Well then, happy Monday. Can you believe it hasn’t snowed in two whole days? (We must be in for 30 feet by Friday.) We’re not out of the woods yet, given the cold, but my weather widget tells me it’s supposed to get towards 40 degrees by the end of the week. Huzzah! Premature spring party! And here are some things you can do while waiting for it to warm up.
Richard Serra’s “New Sculpture”
On display at both the 21st street and the 24th street Gagosian Gallery in Chelsea, these statues of massive steel make the perfect place to feel cultured. At West 21st street, Serra’s reddish steel flows and twists like some sort of natural-made canyon. Meanwhile at 24th street, the giant pieces are colder, harder, and look much more like some sort of barricade. (Though probably not a good place to practice singing Les Miserables – I don’t think the other gallery-goers would appreciate it.) Best of all for any culture seeker, it’s free.
New York Public Library for the Performing Arts: “Ladies and Gentlemen… The Beatles!”
Don’t you love a library? All those wonderful books to read, the little rooms for shows and free classes, those places where people used to go for computer time when we all thought computers could never be a regular item in your own home… And the NYPL for the Performing Arts, located conveniently by Lincoln Center, is celebrating the 50th anniversary of The Beatles. On Friday, Feb. 7th in 1964, they landed at the JFK airport and by Sunday the Fab Four had taken over the hearts of America, changing music as we know it. This exhibit, which is free by virtue of being held in the library, includes articles, instruments, posters, adverts, and, of course, their music. So take advantage of it.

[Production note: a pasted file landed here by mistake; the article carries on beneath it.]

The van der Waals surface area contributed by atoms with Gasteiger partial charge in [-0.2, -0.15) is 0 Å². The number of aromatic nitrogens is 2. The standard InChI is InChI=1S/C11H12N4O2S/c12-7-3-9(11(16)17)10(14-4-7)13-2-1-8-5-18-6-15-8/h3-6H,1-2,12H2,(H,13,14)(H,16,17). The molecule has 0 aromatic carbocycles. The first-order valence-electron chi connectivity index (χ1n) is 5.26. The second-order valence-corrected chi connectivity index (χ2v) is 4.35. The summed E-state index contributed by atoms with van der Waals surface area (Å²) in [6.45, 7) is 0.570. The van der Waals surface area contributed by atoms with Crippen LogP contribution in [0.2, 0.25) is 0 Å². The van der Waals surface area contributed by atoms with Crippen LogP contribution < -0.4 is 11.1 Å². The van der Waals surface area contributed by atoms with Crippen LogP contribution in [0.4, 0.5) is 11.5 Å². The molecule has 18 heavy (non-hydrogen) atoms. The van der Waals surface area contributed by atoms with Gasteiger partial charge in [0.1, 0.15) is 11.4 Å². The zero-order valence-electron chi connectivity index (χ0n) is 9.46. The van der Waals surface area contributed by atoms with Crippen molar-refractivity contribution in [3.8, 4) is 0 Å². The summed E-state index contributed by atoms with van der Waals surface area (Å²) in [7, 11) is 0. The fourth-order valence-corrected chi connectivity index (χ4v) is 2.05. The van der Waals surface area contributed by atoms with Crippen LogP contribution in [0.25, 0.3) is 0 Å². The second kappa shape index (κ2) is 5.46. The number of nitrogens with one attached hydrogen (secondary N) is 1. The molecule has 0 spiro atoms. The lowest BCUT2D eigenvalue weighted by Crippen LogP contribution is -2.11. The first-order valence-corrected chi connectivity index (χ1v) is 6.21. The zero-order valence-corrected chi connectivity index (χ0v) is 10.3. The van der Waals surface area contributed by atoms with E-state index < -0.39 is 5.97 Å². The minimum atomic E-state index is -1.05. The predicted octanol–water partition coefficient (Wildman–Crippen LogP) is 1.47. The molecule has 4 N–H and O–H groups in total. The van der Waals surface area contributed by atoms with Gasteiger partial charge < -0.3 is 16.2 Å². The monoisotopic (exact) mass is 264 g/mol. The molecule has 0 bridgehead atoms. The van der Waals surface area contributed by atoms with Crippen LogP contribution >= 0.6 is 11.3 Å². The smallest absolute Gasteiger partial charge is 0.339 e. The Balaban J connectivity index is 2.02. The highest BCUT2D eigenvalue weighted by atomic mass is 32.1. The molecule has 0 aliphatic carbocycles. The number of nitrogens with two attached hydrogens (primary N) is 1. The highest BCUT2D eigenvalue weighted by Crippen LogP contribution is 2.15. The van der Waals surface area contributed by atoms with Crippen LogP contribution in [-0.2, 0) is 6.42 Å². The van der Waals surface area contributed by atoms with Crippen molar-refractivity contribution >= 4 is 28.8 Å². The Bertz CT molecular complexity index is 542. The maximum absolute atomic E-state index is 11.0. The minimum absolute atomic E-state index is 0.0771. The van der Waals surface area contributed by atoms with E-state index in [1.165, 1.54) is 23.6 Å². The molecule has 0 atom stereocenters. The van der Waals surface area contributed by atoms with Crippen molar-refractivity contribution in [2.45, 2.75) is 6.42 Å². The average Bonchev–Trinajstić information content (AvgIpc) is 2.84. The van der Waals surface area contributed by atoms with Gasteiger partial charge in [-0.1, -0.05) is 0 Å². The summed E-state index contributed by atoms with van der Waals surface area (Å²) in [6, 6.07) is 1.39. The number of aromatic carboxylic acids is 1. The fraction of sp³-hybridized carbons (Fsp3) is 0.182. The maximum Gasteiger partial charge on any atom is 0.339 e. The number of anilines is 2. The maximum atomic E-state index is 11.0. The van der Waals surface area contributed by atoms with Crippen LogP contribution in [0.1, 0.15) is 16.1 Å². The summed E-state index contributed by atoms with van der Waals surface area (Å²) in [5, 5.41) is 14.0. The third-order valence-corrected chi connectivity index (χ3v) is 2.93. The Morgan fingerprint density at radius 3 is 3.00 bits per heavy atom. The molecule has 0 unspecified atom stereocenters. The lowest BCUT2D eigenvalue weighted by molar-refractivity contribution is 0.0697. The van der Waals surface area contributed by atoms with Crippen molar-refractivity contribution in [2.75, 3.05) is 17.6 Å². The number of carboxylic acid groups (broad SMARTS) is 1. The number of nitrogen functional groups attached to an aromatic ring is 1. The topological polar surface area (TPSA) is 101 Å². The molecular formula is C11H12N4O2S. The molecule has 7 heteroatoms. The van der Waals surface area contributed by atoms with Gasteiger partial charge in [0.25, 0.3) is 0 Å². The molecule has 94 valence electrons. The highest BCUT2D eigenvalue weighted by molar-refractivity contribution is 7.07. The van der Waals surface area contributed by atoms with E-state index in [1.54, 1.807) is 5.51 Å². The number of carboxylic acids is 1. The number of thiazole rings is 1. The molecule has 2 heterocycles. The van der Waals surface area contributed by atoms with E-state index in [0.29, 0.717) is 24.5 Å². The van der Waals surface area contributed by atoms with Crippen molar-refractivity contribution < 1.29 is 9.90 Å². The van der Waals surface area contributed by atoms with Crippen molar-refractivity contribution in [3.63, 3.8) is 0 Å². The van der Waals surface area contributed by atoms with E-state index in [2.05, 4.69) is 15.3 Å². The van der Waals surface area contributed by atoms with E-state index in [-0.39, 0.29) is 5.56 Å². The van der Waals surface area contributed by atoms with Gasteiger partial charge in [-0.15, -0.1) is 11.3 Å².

Read a Damn Book: The Constant Princess, by Philipa Gregory
The mistress of royal fiction, everybody knows Philipa Gregory’s The Other Boleyn Girl. (A great movie it wasn’t, but the book was much better.) The Constant Princess tells the tale of Katherine of Aragon – Henry VIII’s first wife. It’s the story of how she came to be that wife, even though she was married to his older brother first and should have been sent home a dowager when Arthur died. The writing is engaging and brings one that much closer to understanding the mindset of a woman born to be the Queen of England.
Now go and be cultured.